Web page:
Calculus AB and Calculus BC
CHAPTER 3 Differentiation
G. IMPLICIT DIFFERENTIATION
When a functional relationship between x and y is defined by an equation of the form F(x, y) = 0, we say that the equation defines y implicitly as a function of x. Some examples are x2 + y2 − 9 = 0, y2 − 4x = 0, and cos (xy) = y2 − 5 (which can be written as cos (xy) − y2 + 5 = 0). Sometimes two (or more) explicit functions are defined by F(x, y) = 0. For example, x2 + y2 − 9 = 0 defines the two functions the upper and lower halves, respectively, of the circle centered at the origin with radius 3. Each function is differentiable except at the points where x = 3 and x = −3.
Implicit differentiation is the technique we use to find a derivative when y is not defined explicitly in terms of x but is differentiable.
In the following examples, we differentiate both sides with respect to x, using appropriate formulas, and then solve for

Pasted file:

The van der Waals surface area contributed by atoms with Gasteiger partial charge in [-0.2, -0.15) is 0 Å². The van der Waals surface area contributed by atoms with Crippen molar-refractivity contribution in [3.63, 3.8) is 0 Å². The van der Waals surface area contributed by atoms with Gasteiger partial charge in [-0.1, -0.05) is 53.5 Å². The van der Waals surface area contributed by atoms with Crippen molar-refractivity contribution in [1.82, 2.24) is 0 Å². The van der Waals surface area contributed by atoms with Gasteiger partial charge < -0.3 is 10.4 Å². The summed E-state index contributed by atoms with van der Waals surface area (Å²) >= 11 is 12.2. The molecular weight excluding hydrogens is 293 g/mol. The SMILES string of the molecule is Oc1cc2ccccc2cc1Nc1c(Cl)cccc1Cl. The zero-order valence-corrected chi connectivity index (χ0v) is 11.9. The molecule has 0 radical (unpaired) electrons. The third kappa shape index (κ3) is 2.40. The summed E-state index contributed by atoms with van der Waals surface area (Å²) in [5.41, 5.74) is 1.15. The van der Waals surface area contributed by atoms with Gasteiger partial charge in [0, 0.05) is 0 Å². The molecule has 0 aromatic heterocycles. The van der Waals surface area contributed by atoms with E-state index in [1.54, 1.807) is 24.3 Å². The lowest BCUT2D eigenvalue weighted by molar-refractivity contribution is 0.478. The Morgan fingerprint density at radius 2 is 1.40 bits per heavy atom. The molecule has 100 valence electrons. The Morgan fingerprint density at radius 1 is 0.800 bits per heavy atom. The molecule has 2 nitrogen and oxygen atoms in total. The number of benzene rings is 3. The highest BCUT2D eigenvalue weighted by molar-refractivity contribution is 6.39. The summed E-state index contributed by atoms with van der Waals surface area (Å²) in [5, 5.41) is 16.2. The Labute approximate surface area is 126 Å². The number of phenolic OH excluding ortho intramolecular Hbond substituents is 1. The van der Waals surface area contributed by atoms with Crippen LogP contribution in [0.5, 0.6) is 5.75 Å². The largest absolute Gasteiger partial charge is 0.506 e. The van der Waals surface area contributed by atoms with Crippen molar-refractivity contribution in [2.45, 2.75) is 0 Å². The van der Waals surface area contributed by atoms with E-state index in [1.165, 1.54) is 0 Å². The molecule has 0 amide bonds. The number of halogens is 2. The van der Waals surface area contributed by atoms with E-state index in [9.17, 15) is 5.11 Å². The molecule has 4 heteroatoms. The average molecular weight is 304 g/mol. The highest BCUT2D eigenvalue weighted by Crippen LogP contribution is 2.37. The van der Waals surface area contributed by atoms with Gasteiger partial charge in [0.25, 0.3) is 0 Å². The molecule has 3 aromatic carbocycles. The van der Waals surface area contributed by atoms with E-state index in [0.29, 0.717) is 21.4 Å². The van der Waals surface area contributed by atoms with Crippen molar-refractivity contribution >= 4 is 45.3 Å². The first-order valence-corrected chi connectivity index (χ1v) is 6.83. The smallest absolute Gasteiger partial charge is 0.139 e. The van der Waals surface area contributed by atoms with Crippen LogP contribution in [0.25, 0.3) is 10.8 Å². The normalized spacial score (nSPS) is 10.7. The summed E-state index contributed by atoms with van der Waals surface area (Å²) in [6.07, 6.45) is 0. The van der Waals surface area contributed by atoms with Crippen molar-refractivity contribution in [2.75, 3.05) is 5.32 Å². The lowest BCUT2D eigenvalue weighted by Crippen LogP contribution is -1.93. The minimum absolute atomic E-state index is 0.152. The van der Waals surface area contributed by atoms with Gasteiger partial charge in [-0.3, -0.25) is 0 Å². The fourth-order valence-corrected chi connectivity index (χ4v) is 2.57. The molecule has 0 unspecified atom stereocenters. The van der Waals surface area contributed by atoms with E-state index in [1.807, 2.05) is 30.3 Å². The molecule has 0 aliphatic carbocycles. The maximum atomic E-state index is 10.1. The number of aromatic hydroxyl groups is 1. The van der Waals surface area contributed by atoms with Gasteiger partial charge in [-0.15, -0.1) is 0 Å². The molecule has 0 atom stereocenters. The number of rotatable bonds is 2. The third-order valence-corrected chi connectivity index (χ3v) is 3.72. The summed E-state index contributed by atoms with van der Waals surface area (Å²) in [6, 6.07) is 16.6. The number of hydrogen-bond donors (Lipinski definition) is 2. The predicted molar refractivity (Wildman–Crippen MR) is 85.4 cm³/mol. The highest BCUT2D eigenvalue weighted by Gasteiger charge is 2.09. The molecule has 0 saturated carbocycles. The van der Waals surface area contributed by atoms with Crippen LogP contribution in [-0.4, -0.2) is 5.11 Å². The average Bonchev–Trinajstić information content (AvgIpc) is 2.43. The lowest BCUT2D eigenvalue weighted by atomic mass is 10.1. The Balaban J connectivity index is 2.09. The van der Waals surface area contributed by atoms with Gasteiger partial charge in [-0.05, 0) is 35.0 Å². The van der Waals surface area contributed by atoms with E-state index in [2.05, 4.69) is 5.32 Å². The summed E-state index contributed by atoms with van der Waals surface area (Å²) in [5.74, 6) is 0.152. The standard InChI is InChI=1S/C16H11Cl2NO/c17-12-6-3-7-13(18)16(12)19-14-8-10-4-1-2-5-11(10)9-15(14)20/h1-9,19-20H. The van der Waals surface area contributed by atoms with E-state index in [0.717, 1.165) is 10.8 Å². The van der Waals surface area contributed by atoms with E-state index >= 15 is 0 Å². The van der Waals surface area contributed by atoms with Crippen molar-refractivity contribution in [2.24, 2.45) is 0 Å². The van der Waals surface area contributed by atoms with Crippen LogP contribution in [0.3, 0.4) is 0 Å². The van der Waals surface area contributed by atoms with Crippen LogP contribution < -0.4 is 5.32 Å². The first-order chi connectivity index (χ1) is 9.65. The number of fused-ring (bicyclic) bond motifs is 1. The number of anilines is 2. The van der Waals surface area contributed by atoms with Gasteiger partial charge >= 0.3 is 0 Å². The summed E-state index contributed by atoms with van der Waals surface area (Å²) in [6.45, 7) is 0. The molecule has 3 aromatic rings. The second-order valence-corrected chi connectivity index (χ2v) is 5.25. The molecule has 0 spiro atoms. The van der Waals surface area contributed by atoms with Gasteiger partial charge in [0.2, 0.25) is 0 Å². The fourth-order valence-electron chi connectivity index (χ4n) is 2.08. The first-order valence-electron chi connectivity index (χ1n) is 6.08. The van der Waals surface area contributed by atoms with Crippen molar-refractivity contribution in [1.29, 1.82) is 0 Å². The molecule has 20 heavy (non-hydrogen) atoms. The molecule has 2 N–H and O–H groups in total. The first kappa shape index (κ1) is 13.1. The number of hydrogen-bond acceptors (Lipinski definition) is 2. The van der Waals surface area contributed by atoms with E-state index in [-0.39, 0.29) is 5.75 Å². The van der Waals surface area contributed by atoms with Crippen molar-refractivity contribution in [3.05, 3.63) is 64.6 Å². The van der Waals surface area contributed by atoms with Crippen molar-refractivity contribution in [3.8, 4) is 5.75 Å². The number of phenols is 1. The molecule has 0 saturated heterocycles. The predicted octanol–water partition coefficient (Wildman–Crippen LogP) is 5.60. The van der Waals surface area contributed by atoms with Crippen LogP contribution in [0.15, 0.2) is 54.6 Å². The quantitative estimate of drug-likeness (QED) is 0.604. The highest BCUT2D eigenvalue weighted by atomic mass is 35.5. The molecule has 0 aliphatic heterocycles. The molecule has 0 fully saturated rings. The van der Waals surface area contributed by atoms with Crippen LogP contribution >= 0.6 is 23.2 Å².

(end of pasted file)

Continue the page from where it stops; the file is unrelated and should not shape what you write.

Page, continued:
If x2 + y2 − 9 = 0, then
Note that the derivative above holds for every point on the circle, and exists for all y different from 0 (where the tangents to the circle are vertical).
If x2 − 2xy + 3y2 = 2, find
If x sin y = cos (x + y), find
Find using implicit differentiation on the equation x2 + y2 = 1.
where we substituted for from (1) in (2), then used the given equation to simplify in (3).
Using implicit differentiation, verify the formula for the derivative of the inverse sine function, y = sin−1 x = arcsin x, with domain [−1,1] and range
SOLUTION: y = sin−1 x ↔ x = sin y.
Now we differentiate with respect to x:
where we chose the positive sign for cos y since cos y is nonnegative if Note that this derivative exists only if −1 < x < 1.